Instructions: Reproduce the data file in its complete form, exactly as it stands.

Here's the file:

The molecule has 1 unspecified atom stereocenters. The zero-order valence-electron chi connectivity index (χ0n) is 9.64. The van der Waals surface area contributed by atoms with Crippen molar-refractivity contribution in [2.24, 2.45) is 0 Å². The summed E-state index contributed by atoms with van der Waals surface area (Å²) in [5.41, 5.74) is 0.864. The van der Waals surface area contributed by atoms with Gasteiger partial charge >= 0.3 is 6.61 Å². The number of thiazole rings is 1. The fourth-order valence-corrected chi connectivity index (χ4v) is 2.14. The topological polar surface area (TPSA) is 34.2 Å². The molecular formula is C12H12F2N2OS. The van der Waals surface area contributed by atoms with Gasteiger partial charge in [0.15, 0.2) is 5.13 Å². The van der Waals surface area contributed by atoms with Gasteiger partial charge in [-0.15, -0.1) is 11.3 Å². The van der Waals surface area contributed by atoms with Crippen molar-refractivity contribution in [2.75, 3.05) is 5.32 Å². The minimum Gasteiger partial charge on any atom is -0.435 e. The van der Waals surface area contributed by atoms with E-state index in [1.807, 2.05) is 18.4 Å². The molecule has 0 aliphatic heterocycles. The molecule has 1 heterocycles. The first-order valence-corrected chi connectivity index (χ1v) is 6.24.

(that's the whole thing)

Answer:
The molecule has 1 unspecified atom stereocenters. The zero-order valence-electron chi connectivity index (χ0n) is 9.64. The van der Waals surface area contributed by atoms with Crippen molar-refractivity contribution in [2.24, 2.45) is 0 Å². The summed E-state index contributed by atoms with van der Waals surface area (Å²) in [5.41, 5.74) is 0.864. The van der Waals surface area contributed by atoms with Gasteiger partial charge >= 0.3 is 6.61 Å². The number of thiazole rings is 1. The fourth-order valence-corrected chi connectivity index (χ4v) is 2.14. The topological polar surface area (TPSA) is 34.2 Å². The molecular formula is C12H12F2N2OS. The van der Waals surface area contributed by atoms with Gasteiger partial charge in [0.15, 0.2) is 5.13 Å². The van der Waals surface area contributed by atoms with Gasteiger partial charge in [-0.15, -0.1) is 11.3 Å². The van der Waals surface area contributed by atoms with Crippen molar-refractivity contribution in [2.75, 3.05) is 5.32 Å². The minimum Gasteiger partial charge on any atom is -0.435 e. The van der Waals surface area contributed by atoms with E-state index in [1.807, 2.05) is 18.4 Å². The molecule has 0 aliphatic heterocycles. The molecule has 1 heterocycles. The first-order valence-corrected chi connectivity index (χ1v) is 6.24.